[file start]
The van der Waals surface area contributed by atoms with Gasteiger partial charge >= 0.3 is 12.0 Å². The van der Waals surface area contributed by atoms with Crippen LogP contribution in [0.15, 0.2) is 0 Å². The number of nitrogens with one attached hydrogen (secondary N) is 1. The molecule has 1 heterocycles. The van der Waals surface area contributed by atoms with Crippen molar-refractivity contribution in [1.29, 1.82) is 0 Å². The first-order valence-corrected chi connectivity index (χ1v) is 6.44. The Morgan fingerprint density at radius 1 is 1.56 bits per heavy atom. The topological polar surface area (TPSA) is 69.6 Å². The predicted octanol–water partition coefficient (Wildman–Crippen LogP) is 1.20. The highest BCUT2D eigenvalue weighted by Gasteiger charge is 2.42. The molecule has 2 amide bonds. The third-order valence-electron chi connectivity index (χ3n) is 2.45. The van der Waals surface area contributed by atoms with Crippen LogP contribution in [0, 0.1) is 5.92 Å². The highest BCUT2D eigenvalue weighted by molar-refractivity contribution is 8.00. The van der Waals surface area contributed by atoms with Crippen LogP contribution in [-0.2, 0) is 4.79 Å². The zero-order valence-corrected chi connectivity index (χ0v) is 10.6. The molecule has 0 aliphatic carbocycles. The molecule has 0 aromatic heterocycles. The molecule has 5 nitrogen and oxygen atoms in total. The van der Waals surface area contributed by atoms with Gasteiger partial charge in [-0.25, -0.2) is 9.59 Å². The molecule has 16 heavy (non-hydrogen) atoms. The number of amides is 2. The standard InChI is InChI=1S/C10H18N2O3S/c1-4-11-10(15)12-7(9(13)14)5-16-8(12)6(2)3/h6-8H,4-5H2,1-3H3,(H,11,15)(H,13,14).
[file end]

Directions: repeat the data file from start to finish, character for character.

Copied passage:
The van der Waals surface area contributed by atoms with Gasteiger partial charge >= 0.3 is 12.0 Å². The van der Waals surface area contributed by atoms with Crippen LogP contribution in [0.15, 0.2) is 0 Å². The number of nitrogens with one attached hydrogen (secondary N) is 1. The molecule has 1 heterocycles. The van der Waals surface area contributed by atoms with Crippen molar-refractivity contribution in [1.29, 1.82) is 0 Å². The first-order valence-corrected chi connectivity index (χ1v) is 6.44. The Morgan fingerprint density at radius 1 is 1.56 bits per heavy atom. The topological polar surface area (TPSA) is 69.6 Å². The predicted octanol–water partition coefficient (Wildman–Crippen LogP) is 1.20. The highest BCUT2D eigenvalue weighted by Gasteiger charge is 2.42. The molecule has 2 amide bonds. The third-order valence-electron chi connectivity index (χ3n) is 2.45. The van der Waals surface area contributed by atoms with Crippen LogP contribution in [0, 0.1) is 5.92 Å². The highest BCUT2D eigenvalue weighted by molar-refractivity contribution is 8.00. The van der Waals surface area contributed by atoms with Crippen LogP contribution in [-0.2, 0) is 4.79 Å². The zero-order valence-corrected chi connectivity index (χ0v) is 10.6. The molecule has 0 aliphatic carbocycles. The molecule has 0 aromatic heterocycles. The molecule has 5 nitrogen and oxygen atoms in total. The van der Waals surface area contributed by atoms with Gasteiger partial charge in [-0.25, -0.2) is 9.59 Å². The molecule has 16 heavy (non-hydrogen) atoms. The number of amides is 2. The standard InChI is InChI=1S/C10H18N2O3S/c1-4-11-10(15)12-7(9(13)14)5-16-8(12)6(2)3/h6-8H,4-5H2,1-3H3,(H,11,15)(H,13,14).